Which are the official regulatory bodies of iGaming in New Zealand?

Which are the official regulatory

Gambling is popular across the globe and even where it is illegal, people still find a way to gamble. The problem here is that gambling does not need to be regulated because it shouldn’t be in existence in the first place - play Roman Legion.

This does create a free for all mentality that offers no protection for the gambling public. Therefore, where gambling is legal, most of the countries that allow their citizens to bet freely, also require the industry to be strictly regulated, to maintain high standards such as fair unfixed gaming. 

There are several bodies across the globe that are in place to help punters and give them protection against unscrupulous casino business practices. Licensing and regulating all gambling including online gaming, means that the public is far more likely to choose to play at these venues instead of unlicensed ones and this essentially puts unlicensed casinos out of business.

Famous Gambling Regulatory Bodies 

Gambling across the world has always needed some sort of authoritative figure to control the industry, and with so much money involved, corruption and criminal activity can thrive if left unchecked. This has been the case in the colourful history of gambling, even before it moved into the virtual world. Online gambling has increased the opportunities for criminals, but the introduction of new tough licensing and regulation of the industry has helped gambling clean up its act. 

The UK Gambling Commission and the Malta Gaming Authority are two of the biggest regulators in the business and they are also part of the International Association of Gaming Regulators. Other countries have their own bodies that are more low profile, and this means that they remain under the radar.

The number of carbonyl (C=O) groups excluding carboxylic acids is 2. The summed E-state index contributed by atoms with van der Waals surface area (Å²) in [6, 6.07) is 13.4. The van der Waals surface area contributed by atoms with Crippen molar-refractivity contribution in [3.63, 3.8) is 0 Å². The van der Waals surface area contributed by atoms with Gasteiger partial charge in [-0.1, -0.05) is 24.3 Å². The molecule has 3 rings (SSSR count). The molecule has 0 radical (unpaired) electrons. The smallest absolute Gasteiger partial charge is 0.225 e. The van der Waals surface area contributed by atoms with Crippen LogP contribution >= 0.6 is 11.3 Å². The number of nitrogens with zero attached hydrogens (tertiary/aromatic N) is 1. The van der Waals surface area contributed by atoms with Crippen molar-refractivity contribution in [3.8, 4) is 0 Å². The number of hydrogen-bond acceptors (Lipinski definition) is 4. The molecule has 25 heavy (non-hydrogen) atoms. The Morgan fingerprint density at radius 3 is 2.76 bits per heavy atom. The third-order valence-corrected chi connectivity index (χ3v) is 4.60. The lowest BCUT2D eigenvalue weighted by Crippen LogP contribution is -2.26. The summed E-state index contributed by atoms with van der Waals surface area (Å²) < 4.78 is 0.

iGaming in New Zealand 

New Zealand may not have world-famous gambling regulatory bodies but the laws here were updated due to the popularity of online gambling. The two main regulators are the government themselves, who introduced the updated Gambling Act 2003, which allows people only of legal age to gamble. The age range varies between 18 and 20 years of age depending on what form of gambling is pursued. 

The Gambling Act 2003 has other aims that go beyond keeping slot sites in check. The other main priorities are to prevent social harm such as gambling addiction, enforce responsible gambling, and ensure that profits from gambling benefit local communities across New Zealand. 

The NZ Gambling Commission 

The other main gambling regulatory body of New Zealand is the NZ Gambling Commission, and this is an independent body set up within the Gambling Act 2003. Their purpose is to act as decision-makers when it comes to iGaming casino applications. They have the final say in which online casino brands receive a license to operate in New Zealand and they also have the powers to close any sub-standard iGaming providers. 

This commission is also in charge of appeals and can be contacted by the public when it comes to disputes and general complaints about online casino providers. As with many commissions around the world, they also set the criteria needed for iGaming companies to meet before they are granted a license.

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